I am a self-hating member of the Afro-Diaspora. And Proud.

Another day, another ‘Africa rising’ type e-zine pings its way into my inbox. Just as my mouse picks it up and places it in its proper place in junk, my phone lights up with yet another Facebook picture post of some hideous Kitenge covered pair of trainers. The picture is subtitled with a few thousand feverish afro-diaspora likes. I immediately unsubscribe from the person who posted it.

I continue my routine and browse my favourite newspapers online, carefully averting my eyes from a number of articles detailing the lives of young “Formally of The Afro-Diaspora but Now Returned Home Professionals”.  I succeed for all of 12 minutes. I plunge in, the waves of nausea and anger building as I read.

The offending piece in question starts the usual way. The difficulty of life in the adopted country- the  unaffordability of western cities, cold climes, the lack of recognition or professional opportunity and the racism- increasingly implicit but occasionally overt, all of which make life in the adopted country unbearable. Then comes the epiphany, delete as appropriate – after recent vacations/conversations with friends and dad; Afro diaspora member decides to hop it back home to opportunity, sunshine, eating out a lot, cheap childcare and finally, professional recognition of their genius. Glaring inequalities are often ignored. Case in point; a couple, describe their weekly eating out night sessions and the luxury of having a lovely driver. My interest was piqued when I detected a rare note of guilt.  The husband notes that when they eat out, the bill is sometimes more than they pay their driver for the whole month. This makes them feel bad. That is all.  Before one can recover from this very common utopian ode, the piece de résistance is always the conclusion. The move is of course much more than simply economic migration – albeit back home; it is in reality a patriotic move. An assertion of identity and pride in Africa’s progress; the Diaspora is going back, to build and, well to lead.

There are other variants of this fine tale. You may have also come across other popular versions which speak more to the fact that everyone, yes everyone (so why not you too?) is thriving in Africa. One very popular tale is the one in which poverty; raging inequalities are all being wiped out With Just a Mobile Phone. With Just a Mobile Phone, even the most humble pastoralist is able to partake in the world of e-finance, zinging his meagre shillings across the country to relatives wherever they may be. Poverty Over. With Just a Mobile Phone.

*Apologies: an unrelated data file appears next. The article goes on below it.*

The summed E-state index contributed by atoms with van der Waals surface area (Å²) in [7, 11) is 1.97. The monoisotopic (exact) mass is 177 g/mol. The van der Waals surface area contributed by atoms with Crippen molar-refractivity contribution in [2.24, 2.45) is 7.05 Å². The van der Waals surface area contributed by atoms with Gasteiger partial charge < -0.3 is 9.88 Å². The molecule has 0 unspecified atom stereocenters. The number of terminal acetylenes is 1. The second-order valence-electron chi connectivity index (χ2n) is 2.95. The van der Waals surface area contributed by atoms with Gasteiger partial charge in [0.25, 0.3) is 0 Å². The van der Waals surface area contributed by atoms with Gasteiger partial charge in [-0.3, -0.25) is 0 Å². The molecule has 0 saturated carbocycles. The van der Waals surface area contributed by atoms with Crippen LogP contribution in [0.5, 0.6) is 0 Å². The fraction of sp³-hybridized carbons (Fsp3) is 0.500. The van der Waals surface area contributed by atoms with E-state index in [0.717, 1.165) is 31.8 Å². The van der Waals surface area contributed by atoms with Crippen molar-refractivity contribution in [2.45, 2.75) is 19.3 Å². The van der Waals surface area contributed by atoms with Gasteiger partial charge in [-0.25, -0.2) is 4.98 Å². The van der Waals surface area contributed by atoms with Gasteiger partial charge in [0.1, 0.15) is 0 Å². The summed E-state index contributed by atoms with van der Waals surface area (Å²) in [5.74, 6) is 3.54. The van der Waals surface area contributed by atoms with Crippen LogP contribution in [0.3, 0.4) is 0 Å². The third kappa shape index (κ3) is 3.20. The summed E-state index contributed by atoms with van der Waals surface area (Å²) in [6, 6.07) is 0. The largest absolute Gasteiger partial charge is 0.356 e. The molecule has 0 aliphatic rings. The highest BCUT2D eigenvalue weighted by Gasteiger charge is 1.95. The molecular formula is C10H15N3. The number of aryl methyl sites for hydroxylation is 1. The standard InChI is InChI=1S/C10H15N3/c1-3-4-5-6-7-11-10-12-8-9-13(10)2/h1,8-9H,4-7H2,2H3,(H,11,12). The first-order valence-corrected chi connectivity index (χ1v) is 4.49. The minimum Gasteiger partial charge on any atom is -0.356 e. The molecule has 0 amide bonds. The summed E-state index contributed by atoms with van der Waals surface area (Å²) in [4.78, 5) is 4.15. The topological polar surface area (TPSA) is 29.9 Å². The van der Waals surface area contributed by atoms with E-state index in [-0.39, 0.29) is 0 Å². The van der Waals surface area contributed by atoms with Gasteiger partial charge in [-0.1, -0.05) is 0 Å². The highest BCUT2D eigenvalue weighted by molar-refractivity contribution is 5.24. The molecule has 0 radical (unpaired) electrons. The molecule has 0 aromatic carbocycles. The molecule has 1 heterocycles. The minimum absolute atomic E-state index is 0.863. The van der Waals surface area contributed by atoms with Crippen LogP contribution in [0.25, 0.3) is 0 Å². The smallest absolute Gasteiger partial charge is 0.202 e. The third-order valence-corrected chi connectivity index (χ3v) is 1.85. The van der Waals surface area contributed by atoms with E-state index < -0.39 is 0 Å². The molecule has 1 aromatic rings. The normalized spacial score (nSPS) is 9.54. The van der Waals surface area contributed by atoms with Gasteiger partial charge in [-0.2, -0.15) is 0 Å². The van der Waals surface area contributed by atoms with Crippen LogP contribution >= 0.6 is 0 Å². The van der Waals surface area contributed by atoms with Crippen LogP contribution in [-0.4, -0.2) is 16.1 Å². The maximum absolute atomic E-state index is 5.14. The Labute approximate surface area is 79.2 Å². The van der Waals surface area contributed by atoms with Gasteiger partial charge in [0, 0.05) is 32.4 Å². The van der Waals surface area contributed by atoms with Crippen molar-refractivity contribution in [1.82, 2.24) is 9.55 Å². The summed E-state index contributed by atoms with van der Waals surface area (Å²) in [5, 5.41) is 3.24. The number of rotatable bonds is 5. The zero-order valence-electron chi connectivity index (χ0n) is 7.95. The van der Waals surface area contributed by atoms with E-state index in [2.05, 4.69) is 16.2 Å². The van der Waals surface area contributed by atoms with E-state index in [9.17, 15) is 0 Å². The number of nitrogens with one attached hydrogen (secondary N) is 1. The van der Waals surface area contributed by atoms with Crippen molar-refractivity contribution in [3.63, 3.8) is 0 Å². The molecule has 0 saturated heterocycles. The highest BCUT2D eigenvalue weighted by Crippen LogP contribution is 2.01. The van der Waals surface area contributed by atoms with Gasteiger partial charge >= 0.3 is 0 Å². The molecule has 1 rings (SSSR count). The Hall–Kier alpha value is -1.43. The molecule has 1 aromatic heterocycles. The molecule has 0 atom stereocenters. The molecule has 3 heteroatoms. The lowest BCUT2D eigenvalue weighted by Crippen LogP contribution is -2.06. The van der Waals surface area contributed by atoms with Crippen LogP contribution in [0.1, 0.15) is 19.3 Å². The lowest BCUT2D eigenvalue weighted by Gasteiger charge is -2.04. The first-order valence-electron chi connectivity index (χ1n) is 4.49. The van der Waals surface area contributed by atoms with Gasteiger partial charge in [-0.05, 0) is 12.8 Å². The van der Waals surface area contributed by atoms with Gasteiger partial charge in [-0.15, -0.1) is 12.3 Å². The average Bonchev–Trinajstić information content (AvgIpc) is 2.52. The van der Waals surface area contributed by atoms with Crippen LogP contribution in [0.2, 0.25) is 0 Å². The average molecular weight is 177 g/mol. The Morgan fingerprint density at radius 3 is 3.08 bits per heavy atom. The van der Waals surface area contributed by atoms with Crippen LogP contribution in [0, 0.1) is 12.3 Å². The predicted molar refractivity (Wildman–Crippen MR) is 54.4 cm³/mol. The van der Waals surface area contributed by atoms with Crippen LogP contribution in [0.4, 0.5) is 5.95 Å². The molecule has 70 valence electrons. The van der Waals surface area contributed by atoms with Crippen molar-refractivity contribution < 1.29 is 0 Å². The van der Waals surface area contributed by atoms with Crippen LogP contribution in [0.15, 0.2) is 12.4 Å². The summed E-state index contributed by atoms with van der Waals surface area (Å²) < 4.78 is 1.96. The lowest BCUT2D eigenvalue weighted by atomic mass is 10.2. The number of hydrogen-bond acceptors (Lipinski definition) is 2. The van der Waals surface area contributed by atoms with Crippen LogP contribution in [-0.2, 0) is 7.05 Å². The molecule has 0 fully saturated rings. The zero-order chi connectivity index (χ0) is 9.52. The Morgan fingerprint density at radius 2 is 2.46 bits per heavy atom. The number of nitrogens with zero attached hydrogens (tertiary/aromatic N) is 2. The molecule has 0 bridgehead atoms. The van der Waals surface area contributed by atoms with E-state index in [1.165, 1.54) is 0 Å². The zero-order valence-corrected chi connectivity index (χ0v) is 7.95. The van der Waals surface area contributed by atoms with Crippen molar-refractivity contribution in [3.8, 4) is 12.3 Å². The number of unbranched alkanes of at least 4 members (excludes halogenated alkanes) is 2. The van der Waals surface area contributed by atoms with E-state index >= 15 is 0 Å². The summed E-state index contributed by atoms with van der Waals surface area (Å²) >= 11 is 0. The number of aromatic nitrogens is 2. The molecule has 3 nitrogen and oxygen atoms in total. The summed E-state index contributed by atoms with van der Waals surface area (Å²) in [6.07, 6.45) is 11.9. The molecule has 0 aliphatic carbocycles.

It seems not all politicians back home have quite got the With Just a Mobile Phone revolution. A few have been heard complaining that they still cannot see Poverty Over.  A few more pesky ones (who, I have been assured don’t really understand how economics works); have had the audacity to suggest that the mobile operators behind the revolution have been a bit tax shy, arguing that some more tax in the public coffers may be a useful way to help along Poverty Over. It seems the humble pastoralist and his family, despite possession of the latest iPhone have not been able to increase their income and are a bit a hungry save for receiving some seasonal nibbles from those self-serving INGOs, who never want Africa to develop but wish to push their colonial mentality ‘hungry African girl on rubbish heap’ marketing campaigns.

In the New Rising Africa, no one is apparently hungry. Hunger is a road stop on the journey to infinite riches. The girl on the rubbish heap is actually a budding entrepreneur searching for plastic bags to sell which in less than a generation will transform her ‘business’ into a recycling plant. She is not unique, as in this new African place everyone can succeed. She is on her way to becoming one of the richest women in the world. Just.You.Wait. You go see her rise. No capital, education, equality measures, wealth distribution policies or useless aid. Sister is doing it for herself.

The story goes on. Africa is rising. No dark continent. No begging bowl continent. Home is on the up. Entrepreneurship is on the rise, malls are on the rise, as are Nigerian banks, the Black Stars, and Afro-European infused fashion. Don’t forget Azonto! Go Afrobeat! There is also supposedly an ‘African green revolution’ on the way; just around the corner in fact. Well, turn left after that and walk down a few thousand miles, then voila! – An Africa that can feed herself and easily most of the world too. At apparently virtually no cost to herself or even more conveniently; – anybody else. Because land is going cheap. Everyone wants a piece of our land pie; name it- the West, Brazil, India, China, etc. and etc. Oh China, China. She is giving us something for our lovely pie.  We are not quite sure what this something is; but boy, it is so nice to stick two fingers to the old West and their hypocritical neo-colonial, stupid aid ways. All hail China. No one is going to cheat us ever again.